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Positive preview with video

return to Pinhole Photography

Many people have trouble visualizing a positive image from looking at a negative. In a pinhole photography workshop this can lead to discarding a promising image or struggling to get a print out of a bad negative, rather than going out to experiment with a better image. Getting an instant positive preview is also just nice instant gratification.

I've used television cameras to display a positive, and rather enlarged, image of a paper pinhole negative.

A negative image "special effect" is common on many Hi-8mm camcorders and almost universal on mini-DV camcorders. (The first camera I used was a black and white camera from the 60's with a "reverse" switch on the back.) These cameras also usually have sufficient close up capability to fill the frame with a 4 x 5 and probably smaller negatives. Inexpensive diopters are also usually available to get even closer

positive image on camera lcd

Many of these smaller camcorders include a small LCD panel to view the image, but almost all also include composite video out that can be routed to a monitor with a video input. Some also include RF output on Channel 3 and 4 like regular VCR's if you only have a TV receiver with a cable or antenna input.You could also connect the camera to the video inputs of a VCR and connect that to the TV over the antenna/cable input. Displayed on a standard 27" classroom television, this makes for a rather impressive although fleeting, enlargement.

It can take some adjustment to avoid getting glare from a wet, glossy paper negative, but placing the camera between banks of fluorescent overhead lights, rather than directly under them will do the trick. A copy stand would be the ultimate support.

positive image on TV

outputs on camera

I have used Hi-8 and Mini-DV cameras that also allow exposure adjustment, simulating variations in print exposures. Ancient black and white TVs used to have a Brightness knob that could do this, and I suppose the Brightness adjustment on new TV's controlled by the menu could work, but I haven't tried that, and you'd want to make sure it was reset to normal brightness when you were done so you didn't irritate your local media specialist.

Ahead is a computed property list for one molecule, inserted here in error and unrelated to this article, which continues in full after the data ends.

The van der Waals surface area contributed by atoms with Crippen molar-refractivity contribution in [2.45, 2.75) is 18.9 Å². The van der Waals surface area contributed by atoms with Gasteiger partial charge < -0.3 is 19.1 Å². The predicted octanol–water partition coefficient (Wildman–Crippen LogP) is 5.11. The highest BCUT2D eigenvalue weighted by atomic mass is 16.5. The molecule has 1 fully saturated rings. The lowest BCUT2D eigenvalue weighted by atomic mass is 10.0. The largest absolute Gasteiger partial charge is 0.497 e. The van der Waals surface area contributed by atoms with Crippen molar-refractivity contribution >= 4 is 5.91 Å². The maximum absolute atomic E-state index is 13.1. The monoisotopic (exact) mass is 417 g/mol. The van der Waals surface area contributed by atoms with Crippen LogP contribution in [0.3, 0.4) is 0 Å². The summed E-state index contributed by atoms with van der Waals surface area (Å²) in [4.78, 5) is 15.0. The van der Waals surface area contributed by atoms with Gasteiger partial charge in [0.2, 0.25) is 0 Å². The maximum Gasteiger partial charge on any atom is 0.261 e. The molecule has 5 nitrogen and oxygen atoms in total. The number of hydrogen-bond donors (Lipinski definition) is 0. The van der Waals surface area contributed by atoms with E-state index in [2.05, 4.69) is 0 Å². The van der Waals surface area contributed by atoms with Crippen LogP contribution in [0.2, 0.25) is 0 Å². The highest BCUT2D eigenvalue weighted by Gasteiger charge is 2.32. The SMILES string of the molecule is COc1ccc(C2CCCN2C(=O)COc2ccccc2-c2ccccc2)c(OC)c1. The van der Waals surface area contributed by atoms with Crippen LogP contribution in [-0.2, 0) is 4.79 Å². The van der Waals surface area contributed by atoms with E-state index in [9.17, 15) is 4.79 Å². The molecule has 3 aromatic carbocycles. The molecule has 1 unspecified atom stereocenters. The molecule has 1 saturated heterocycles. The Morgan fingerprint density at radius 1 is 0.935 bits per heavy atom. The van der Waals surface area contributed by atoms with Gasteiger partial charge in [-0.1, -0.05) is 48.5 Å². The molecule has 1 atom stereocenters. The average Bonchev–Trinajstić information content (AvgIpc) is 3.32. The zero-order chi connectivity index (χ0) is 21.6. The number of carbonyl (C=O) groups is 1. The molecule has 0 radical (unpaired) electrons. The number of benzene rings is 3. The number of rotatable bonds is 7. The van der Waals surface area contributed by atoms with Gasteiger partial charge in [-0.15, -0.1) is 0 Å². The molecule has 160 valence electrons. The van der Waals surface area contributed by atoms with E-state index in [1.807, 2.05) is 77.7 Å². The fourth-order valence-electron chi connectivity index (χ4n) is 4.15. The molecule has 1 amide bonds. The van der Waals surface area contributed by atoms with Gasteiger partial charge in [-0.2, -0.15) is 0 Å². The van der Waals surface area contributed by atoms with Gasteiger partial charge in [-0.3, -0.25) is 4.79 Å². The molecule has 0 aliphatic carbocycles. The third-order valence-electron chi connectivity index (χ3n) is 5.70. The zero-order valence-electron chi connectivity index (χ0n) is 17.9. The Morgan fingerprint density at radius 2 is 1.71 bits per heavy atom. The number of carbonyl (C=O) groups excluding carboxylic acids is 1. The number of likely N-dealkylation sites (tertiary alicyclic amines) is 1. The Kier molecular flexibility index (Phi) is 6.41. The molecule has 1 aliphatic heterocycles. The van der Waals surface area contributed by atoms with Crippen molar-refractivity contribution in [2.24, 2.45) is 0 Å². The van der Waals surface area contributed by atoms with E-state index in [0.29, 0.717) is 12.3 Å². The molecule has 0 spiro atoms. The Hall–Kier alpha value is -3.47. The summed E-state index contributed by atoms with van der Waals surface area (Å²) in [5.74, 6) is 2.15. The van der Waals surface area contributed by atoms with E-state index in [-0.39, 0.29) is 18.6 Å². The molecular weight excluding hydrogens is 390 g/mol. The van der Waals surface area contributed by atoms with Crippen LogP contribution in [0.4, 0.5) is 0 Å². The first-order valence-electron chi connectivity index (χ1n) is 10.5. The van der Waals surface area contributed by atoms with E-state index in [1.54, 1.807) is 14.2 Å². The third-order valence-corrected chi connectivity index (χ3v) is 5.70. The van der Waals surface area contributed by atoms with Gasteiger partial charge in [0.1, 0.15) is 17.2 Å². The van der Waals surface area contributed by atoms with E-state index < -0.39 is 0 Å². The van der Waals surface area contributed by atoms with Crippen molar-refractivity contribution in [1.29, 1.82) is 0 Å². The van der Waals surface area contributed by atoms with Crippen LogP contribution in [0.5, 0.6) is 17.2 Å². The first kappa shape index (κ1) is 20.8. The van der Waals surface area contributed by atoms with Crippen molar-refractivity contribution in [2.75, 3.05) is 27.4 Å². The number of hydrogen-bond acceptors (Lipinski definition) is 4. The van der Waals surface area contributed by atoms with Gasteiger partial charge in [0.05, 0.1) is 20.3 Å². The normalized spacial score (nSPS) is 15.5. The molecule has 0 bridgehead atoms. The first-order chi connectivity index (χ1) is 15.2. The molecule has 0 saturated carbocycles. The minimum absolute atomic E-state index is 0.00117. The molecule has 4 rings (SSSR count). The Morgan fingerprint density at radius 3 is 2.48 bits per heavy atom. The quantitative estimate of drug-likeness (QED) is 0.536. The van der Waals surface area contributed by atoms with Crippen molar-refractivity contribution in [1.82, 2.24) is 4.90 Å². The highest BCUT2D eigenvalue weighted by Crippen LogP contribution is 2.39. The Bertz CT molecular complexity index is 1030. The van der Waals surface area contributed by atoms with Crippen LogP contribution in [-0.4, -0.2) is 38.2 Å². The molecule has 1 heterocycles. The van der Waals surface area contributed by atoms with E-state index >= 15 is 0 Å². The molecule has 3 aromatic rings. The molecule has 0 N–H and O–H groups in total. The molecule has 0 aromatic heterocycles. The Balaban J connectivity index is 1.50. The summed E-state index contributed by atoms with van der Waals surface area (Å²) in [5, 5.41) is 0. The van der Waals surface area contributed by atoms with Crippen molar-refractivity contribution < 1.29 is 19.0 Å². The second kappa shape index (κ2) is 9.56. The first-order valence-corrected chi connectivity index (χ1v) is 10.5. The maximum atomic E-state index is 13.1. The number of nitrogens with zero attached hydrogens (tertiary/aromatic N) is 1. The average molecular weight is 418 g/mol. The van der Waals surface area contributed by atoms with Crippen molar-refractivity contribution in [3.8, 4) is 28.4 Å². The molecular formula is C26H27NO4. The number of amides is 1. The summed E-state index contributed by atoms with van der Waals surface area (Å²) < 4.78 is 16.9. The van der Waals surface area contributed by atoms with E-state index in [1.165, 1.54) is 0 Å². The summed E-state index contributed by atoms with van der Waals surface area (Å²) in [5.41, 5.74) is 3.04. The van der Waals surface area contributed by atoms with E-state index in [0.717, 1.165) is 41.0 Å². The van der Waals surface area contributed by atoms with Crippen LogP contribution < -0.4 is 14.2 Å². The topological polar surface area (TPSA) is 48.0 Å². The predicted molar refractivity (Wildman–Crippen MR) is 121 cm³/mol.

controls on camera

Some camcorders will not stay in the camera mode for more that five minutes without recording in order to protect the tape heads from excessive wear. When the camera drops out of the recording mode, it can take a few adjustments not readily apparent to an unfamiliar user to get it back into the "negative" mode. The solution is just to put in the longest tape available and put it on record. That can give you at least 2 hours before the camera has to be reset (and coincidently provides an audio record of participants reactions to their photographs). Some camcorders will stay in the camera mode indefinitely if there is no tape loaded.

When I do this this younger audiences, at least a few minutes get used with a kid under the camera and the rest laughing at the negative image, but the novelty of that wears off and they're excited to see the instant positive version of their negative.